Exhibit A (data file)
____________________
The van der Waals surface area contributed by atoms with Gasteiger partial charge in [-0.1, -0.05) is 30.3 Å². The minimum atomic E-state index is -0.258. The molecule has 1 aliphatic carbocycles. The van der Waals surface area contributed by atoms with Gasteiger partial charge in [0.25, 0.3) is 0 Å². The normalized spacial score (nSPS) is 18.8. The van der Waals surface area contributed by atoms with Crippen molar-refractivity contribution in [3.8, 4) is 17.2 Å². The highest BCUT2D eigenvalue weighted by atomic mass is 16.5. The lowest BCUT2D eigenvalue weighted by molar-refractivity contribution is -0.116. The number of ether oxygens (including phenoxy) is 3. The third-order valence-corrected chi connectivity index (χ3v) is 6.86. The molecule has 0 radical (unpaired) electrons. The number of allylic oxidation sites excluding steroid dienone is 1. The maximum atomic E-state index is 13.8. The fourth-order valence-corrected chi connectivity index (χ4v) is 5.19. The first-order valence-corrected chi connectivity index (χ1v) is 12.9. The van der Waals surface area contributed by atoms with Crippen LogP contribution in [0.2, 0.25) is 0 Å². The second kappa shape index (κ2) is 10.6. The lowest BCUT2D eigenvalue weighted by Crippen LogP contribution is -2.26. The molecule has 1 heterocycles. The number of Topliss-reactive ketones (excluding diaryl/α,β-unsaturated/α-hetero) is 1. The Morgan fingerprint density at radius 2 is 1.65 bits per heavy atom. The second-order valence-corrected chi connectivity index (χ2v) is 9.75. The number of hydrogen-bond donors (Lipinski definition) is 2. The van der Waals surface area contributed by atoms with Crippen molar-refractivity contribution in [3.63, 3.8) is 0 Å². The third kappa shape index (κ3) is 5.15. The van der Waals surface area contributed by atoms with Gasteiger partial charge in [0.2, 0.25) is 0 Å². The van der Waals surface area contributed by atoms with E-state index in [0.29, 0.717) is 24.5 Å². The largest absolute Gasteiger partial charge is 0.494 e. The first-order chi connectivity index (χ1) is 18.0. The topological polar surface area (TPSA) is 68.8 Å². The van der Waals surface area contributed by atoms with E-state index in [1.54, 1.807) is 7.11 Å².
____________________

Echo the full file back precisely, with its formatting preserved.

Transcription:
The van der Waals surface area contributed by atoms with Gasteiger partial charge in [-0.1, -0.05) is 30.3 Å². The minimum atomic E-state index is -0.258. The molecule has 1 aliphatic carbocycles. The van der Waals surface area contributed by atoms with Gasteiger partial charge in [0.25, 0.3) is 0 Å². The normalized spacial score (nSPS) is 18.8. The van der Waals surface area contributed by atoms with Crippen molar-refractivity contribution in [3.8, 4) is 17.2 Å². The highest BCUT2D eigenvalue weighted by atomic mass is 16.5. The lowest BCUT2D eigenvalue weighted by molar-refractivity contribution is -0.116. The number of ether oxygens (including phenoxy) is 3. The third-order valence-corrected chi connectivity index (χ3v) is 6.86. The molecule has 0 radical (unpaired) electrons. The number of allylic oxidation sites excluding steroid dienone is 1. The maximum atomic E-state index is 13.8. The fourth-order valence-corrected chi connectivity index (χ4v) is 5.19. The first-order valence-corrected chi connectivity index (χ1v) is 12.9. The van der Waals surface area contributed by atoms with Crippen LogP contribution in [0.2, 0.25) is 0 Å². The second kappa shape index (κ2) is 10.6. The lowest BCUT2D eigenvalue weighted by Crippen LogP contribution is -2.26. The molecule has 1 heterocycles. The number of Topliss-reactive ketones (excluding diaryl/α,β-unsaturated/α-hetero) is 1. The Morgan fingerprint density at radius 2 is 1.65 bits per heavy atom. The second-order valence-corrected chi connectivity index (χ2v) is 9.75. The number of hydrogen-bond donors (Lipinski definition) is 2. The van der Waals surface area contributed by atoms with Crippen molar-refractivity contribution in [3.63, 3.8) is 0 Å². The third kappa shape index (κ3) is 5.15. The van der Waals surface area contributed by atoms with Gasteiger partial charge in [0.2, 0.25) is 0 Å². The van der Waals surface area contributed by atoms with E-state index in [0.29, 0.717) is 24.5 Å². The largest absolute Gasteiger partial charge is 0.494 e. The first-order chi connectivity index (χ1) is 18.0. The topological polar surface area (TPSA) is 68.8 Å². The van der Waals surface area contributed by atoms with E-state index in [1.54, 1.807) is 7.11 Å².